OBJECTIVE

Mixed-meal tolerance test (MMTT) area under the curve C-peptide (AUC CP) is the gold-standard measure of endogenous insulin secretion in type 1 diabetes but is intensive and invasive to perform. The 90-min MMTT-stimulated CP ≥0.2 nmol/L (90CP) is related to improved clinical outcomes, and CP ≥0.1 nmol/L is the equivalent fasting measure (FCP). We assessed whether 90CP or FCP are alternatives to a full MMTT.

RESEARCH DESIGN AND METHODS

CP was measured during 1,334 MMTTs in 421 type 1 diabetes patients aged <18 years at 3, 9, 18, 48, and 72 months duration. We assessed: 1) correlation between mean AUC CP and 90CP or FCP; 2) sensitivity and specificity of 90CP ≥0.2 nmol/L and FCP ≥ 0.1 nmol/L to detect peak CP ≥0.2 nmol/L and the equivalent AUC CP; and 3) how the time taken to reach the CP peak varied with age of diagnosis and diabetes duration.

RESULTS

AUC CP was highly correlated to 90CP (rs = 0.96; P < 0.0001) and strongly correlated to FCP (rs = 0.84; P < 0.0001). AUC CP ≥23 nmol/L/150 min was the equivalent cutoff for peak CP ≥0.2 nmol/L (98% sensitivity/97% specificity). A 90CP ≥0.2 nmol/L correctly classified 96% patients using AUC or peak CP, whereas FCP ≥0.1 nmol/L classified 83 and 85% patients, respectively. There was only a small difference seen between peak and 90CP (median 0.02 nmol/L). The CP peak occurred earlier in patients with longer diabetes duration (6.1 min each 1-year increase in duration) and younger age (2.5 min each 1-year increase).

CONCLUSIONS

90CP is a highly sensitive and specific measure of AUC and peak CP in children and adolescents with type 1 diabetes and offers a practical alternative to a full MMTT.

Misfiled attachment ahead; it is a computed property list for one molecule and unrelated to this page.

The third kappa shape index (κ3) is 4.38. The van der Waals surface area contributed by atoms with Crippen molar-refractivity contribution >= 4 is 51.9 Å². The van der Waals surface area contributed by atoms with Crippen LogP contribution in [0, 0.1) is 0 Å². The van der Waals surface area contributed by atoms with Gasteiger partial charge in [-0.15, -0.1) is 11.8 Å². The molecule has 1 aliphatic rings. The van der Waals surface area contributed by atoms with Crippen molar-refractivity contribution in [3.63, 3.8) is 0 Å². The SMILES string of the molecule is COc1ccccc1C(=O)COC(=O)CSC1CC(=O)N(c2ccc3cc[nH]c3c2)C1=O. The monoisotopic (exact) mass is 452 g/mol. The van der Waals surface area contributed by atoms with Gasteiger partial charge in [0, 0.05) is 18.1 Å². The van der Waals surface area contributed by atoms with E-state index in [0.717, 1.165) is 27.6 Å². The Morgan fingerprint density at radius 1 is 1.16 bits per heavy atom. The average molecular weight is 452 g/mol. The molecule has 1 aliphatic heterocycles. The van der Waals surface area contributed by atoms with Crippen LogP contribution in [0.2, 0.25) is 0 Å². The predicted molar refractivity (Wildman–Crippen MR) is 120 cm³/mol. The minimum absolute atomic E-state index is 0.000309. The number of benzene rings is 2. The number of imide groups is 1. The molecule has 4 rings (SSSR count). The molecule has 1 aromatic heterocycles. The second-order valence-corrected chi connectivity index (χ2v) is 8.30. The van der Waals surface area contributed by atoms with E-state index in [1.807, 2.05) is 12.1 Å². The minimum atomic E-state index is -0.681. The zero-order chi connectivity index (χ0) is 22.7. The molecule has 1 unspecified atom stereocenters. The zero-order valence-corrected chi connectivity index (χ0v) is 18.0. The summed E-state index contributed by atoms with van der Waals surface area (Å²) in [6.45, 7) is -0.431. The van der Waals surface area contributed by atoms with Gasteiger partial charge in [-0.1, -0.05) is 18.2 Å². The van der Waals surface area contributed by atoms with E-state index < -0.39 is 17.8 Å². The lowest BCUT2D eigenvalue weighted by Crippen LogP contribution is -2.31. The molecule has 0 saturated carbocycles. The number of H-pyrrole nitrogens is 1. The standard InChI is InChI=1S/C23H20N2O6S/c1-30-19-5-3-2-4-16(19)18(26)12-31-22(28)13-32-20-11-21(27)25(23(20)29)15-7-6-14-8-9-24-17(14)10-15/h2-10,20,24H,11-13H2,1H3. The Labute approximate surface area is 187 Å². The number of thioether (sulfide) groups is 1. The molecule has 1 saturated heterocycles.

The mixed-meal tolerance test (MMTT) is the gold-standard measure of endogenous insulin secretion in type 1 diabetes, with a higher peak C-peptide (CP) and reduced adverse effects compared with glucagon stimulation (13). The full MMTT is predominantly used in research and rarely performed in routine clinical practice due to the intensity of sampling, with samples required every 30 min for 2 h to allow measurement of area under the curve (AUC) and peak CP (2).

A single measure of CP would be advantageous both for the patient and the clinician if it adequately reflects values obtained in the full MMTT. In a cross-sectional study of 259 patients aged 8–35 years, CP has been shown to usually peak at 90 min (90CP) during an MMTT (3), and 90CP ≥0.2 nmol/L has been related to improved clinical outcomes both with less complications and less severe hypoglycemia (4). Fasting CP (FCP) is frequently used in clinical practice because it is known to be well-correlated to stimulated CP (510), but in more careful studies of preservation of residual insulin secretion, the AUC after an MMTT has been regarded as necessary (1,2). The validity of 90CP and FCP as alternatives to the full MMTT have not been fully investigated, particularly in young children or in studies when longitudinal measures are taken, allowing the impact of diabetes duration to be assessed.

We aimed to assess whether 90CP and FCP were reliable measures of AUC and peak insulin secretion during the MMTT.

Patients

A total of 421 type 1 diabetes patients diagnosed at ages <18 years and attending the Pediatric Clinic, University Hospital, Linköping, Sweden, between January 1976 and March 2011 were included in the study.

Blood sampling

Serum CP and glucose were measured at diagnosis of diabetes before the first insulin injection and during a 150-min MMTT with 30-min sampling at 3, 9, 18, 30, 48, and 72 months diabetes duration.

MMTT